An Egyptian man casts his vote Sunday in parliamentary elections at a polling station in Cairo. Allegations of widespread fraud and voter intimidation have marred the polls. Ben Curtis/AP hide caption

toggle caption Ben Curtis/AP

Hundreds of diplomatic cables between U.S. embassies and the State Department were published Sunday by WikiLeaks, prompting U.S. officials to denounce the move as reckless and dangerous. But some analysts say information in the documents could be useful to foreign policy objectives. Nicholas Kamm/AFP/Getty Images hide caption

toggle caption Nicholas Kamm/AFP/Getty Images

Leaked U.S. diplomatic cables contained information on the inner workings of the State Department, including some frank assessments of world leaders. hide caption

toggle caption

Mexico's President Felipe Calderon (left) starts a wind turbine that will help power the United Nations Climate Change Conference in Cancun. Officials will spend the next two weeks debating how to mobilize money to cope with climate change as temperatures climb, ice melts and seas rise. Israel Leal/AP hide caption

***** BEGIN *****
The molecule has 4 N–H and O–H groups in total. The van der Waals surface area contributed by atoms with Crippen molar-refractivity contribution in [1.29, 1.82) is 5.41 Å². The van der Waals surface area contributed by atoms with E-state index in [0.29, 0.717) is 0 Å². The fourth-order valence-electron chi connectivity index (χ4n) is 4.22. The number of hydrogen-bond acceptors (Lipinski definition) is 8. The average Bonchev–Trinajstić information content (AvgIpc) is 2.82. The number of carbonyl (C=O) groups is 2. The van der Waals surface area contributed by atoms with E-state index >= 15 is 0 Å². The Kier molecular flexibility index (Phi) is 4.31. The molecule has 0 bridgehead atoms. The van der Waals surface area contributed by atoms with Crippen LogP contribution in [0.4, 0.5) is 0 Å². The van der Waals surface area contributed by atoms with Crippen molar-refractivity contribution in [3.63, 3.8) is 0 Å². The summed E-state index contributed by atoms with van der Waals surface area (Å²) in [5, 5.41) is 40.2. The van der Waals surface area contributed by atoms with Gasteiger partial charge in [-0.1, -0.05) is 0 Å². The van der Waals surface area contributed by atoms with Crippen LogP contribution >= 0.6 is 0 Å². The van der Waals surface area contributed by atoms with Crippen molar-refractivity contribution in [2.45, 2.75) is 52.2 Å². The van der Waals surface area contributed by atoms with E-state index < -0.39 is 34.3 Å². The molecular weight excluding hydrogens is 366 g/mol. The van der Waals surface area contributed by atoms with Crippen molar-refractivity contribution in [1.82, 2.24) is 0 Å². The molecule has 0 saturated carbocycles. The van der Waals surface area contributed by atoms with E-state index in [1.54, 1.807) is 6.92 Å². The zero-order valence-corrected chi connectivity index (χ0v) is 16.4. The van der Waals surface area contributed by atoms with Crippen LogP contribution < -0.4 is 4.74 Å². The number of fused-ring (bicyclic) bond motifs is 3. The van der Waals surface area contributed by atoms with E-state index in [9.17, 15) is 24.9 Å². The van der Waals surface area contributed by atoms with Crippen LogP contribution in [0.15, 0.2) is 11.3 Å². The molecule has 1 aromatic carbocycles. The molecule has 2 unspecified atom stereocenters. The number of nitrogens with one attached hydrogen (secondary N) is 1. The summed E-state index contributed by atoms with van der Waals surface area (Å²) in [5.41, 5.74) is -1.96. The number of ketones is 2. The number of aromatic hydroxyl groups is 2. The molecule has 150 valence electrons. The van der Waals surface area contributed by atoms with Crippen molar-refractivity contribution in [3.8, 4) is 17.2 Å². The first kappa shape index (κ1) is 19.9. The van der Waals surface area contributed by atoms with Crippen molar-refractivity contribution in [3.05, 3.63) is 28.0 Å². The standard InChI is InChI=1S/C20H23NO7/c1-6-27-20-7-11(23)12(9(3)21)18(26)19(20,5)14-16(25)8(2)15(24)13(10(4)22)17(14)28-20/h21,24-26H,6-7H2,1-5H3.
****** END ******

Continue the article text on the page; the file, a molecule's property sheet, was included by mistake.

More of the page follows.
toggle caption Israel Leal/AP

Secretary of State Hillary Clinton blasted the release of more than 250,000 confidential documents by WikiLeaks. She said Monday that such leaks pose "real risks to real people ... and often to the very people who have dedicated their own lives to protecting others." Evan Vucci/AP hide caption

toggle caption Evan Vucci/AP

South Korean President Lee Myung-bak (right) was joined by U.S. Gen. Walter Sharp, commander of American forces in Korea, during a visit to a U.S. base in Seoul as the two countries take part in joint military exercises. Kim Yong-wi/Presidential Blue House/AFP/Getty Images hide caption

toggle caption Kim Yong-wi/Presidential Blue House/AFP/Getty Images

NPR thanks our sponsors

Become an NPR sponsor